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Recent University of Texas at Austin doctoral graduate Robert Quimby, now at the California Institute of Technology, and his advisor, University of Texas at Austin astronomy professor J. Craig Wheeler, were selected as the second recipients of the Robert S. Hyer Award from the Texas Section of the American Physical Society. This award recognizes excellence in physics-related research and potential impact in the relevant scientific community by a student and her/his advisor at a Texas institution of higher education.
The award was presented Saturday, Oct. 18, 2008 during a lunch ceremony as part of the two-day Texas Physics 2008 conference held jointly with the Four Corners Section on the campus of the University of Texas at El Paso. Each scientist received a plaque, and Quimby also received a $500 prize.
Wheeler is the long-time leader of supernova research in the Department of Astronomy at the University of Texas at Austin. He was instrumental in bringing the Michigan-led Robotic Transient Source Experiment (ROTSE) telescope to McDonald Observatory with the goal of helping to discover cosmic gamma-ray bursts and related transient events. The Hyer Award recognized Quimby’s work on his Texas Supernova Search that coupled discovery of new supernovae with ROTSE to follow-up spectroscopy with the Hobby-Eberly Telescope at McDonald Observatory. Quimby discovered two of the most intrinsically bright supernovae ever detected, supernovae 2006gy and 2005ap, among others.
Wheeler said “Quimby made a large mark in our Department of Astronomy for hard work, inventiveness, and productivity. He discovered a whole new category of supernovae, the implications of which may reach back to the end of the cosmological dark ages.”
Quimby recognized that the wide field of view of the ROTSE telescopes allowed a deep survey of the entire Virgo cluster of galaxies in a few hours. No other automated search project can tackle this; the field of Virgo is just too large. Quimby’s idea promised the ability to discover new supernovae extremely early when their physics is unexplored and when early discovery enhances the chance of detailed follow-up at all epochs. Quimby started the Texas Supernova Search in the spring of 2004. After early success, he expanded this project by including the Coma and Ursa Major clusters and the nearby Andromeda galaxy.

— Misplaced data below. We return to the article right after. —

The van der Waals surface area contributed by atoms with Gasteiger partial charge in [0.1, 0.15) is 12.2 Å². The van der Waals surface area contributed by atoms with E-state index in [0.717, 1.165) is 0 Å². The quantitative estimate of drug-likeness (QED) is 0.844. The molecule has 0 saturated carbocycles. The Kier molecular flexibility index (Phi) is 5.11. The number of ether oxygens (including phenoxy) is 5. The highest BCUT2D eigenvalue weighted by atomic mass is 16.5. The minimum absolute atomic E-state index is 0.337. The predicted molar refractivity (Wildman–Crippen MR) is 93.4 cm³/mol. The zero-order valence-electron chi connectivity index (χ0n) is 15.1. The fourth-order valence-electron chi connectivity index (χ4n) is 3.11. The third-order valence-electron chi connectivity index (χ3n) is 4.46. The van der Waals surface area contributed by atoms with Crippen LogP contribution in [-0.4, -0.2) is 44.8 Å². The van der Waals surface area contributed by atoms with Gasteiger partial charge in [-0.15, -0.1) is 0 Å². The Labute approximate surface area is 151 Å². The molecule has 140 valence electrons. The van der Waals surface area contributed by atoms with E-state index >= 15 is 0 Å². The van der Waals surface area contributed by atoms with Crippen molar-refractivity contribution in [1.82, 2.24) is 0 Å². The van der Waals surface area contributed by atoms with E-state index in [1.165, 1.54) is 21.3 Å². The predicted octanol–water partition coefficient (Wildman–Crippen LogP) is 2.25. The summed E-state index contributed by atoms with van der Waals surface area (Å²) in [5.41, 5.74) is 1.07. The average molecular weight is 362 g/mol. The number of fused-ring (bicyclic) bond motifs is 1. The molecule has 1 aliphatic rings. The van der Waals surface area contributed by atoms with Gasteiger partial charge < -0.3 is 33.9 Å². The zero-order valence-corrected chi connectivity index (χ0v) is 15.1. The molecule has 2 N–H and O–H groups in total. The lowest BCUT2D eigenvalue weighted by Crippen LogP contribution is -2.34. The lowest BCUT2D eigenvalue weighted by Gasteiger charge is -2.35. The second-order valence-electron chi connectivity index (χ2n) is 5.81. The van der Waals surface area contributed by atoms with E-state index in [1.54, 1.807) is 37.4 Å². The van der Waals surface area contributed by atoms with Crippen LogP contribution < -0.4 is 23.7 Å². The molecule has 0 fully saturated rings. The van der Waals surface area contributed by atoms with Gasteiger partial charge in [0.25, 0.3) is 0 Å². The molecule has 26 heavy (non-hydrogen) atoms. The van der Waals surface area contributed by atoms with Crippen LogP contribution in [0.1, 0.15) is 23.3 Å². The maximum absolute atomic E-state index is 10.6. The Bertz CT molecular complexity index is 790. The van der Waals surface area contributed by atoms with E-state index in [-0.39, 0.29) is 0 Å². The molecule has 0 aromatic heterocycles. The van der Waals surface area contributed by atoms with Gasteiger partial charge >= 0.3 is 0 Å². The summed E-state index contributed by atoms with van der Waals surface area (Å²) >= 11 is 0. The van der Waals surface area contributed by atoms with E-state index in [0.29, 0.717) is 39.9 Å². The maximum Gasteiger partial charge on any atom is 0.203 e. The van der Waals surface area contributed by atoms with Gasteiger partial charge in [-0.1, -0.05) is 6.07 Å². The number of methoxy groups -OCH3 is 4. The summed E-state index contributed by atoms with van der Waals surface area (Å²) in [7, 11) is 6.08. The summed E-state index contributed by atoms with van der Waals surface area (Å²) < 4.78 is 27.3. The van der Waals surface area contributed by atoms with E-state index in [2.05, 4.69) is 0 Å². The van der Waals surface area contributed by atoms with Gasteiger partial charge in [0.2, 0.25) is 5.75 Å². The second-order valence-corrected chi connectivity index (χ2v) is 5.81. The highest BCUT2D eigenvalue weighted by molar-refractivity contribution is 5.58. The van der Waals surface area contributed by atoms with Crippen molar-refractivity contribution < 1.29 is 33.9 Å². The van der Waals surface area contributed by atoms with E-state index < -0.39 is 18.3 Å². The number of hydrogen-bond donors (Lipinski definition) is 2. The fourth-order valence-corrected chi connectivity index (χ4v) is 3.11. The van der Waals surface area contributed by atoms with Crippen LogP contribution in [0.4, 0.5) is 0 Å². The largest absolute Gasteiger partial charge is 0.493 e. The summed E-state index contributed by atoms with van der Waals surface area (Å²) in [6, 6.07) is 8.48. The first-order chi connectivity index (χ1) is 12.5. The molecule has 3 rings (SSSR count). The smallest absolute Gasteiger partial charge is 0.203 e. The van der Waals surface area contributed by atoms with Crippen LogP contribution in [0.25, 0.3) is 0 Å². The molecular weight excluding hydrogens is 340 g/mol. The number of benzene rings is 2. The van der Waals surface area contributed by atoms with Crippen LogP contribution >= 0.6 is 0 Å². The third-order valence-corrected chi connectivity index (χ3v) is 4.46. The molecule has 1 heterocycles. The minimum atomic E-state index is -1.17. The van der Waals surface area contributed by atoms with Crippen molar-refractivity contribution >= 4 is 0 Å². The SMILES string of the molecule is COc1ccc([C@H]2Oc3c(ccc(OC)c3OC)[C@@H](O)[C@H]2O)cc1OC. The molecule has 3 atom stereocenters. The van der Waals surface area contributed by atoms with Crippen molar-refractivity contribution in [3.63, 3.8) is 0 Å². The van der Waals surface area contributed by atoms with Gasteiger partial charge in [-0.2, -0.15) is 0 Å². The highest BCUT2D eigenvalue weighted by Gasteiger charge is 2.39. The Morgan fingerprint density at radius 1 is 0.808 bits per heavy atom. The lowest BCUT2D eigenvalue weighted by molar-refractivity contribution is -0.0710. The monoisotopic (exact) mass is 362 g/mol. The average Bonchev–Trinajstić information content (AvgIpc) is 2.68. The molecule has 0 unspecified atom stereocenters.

The capstone of Quimby’s work, and the specific rationale for the Hyer Award, came toward the end of his graduate career. While observing the nearby clusters of galaxies, Quimby’s ROTSE observations with their wide field of view also surveyed a vast volume of space beyond those clusters. In that volume, he discovered SN 2006gy that proved to be nearly 100 times brighter than any supernova previously observed. This event rose to maximum light in an unusually long 70 days. It was something completely different. Since then Quimby has identified four other “brightest supernovae ever,” including the current record holder SN 2005ap. SN 2006gy has many of the expected characteristics of so-called “pair instability supernovae” that are theoretically predicted to occur in very massive stars, with several hundred solar masses, which get hot enough to create electron/positron pairs. This softens the equation of state, and causes the oxygen core to contract, heat, and explode. These stars are theoretically expected to be among the first stars to form at the end of the cosmological dark ages, but Quimby may have found them in relatively nearby, contemporary galaxies, although alternative explanations involving collision of the supernova with circumstellar matter are being actively explored. This work got great press, including coverage in the New York Times, and it was number three on the list of Time Magazine’s Top Ten Scientific Discoveries for 2007.
Wheeler said “it is a great honor and pleasure to receive this award from the Texas physics community that acknowledges work in astrophysics.”
For more information on Quimby’s and Wheeler’s research, visit: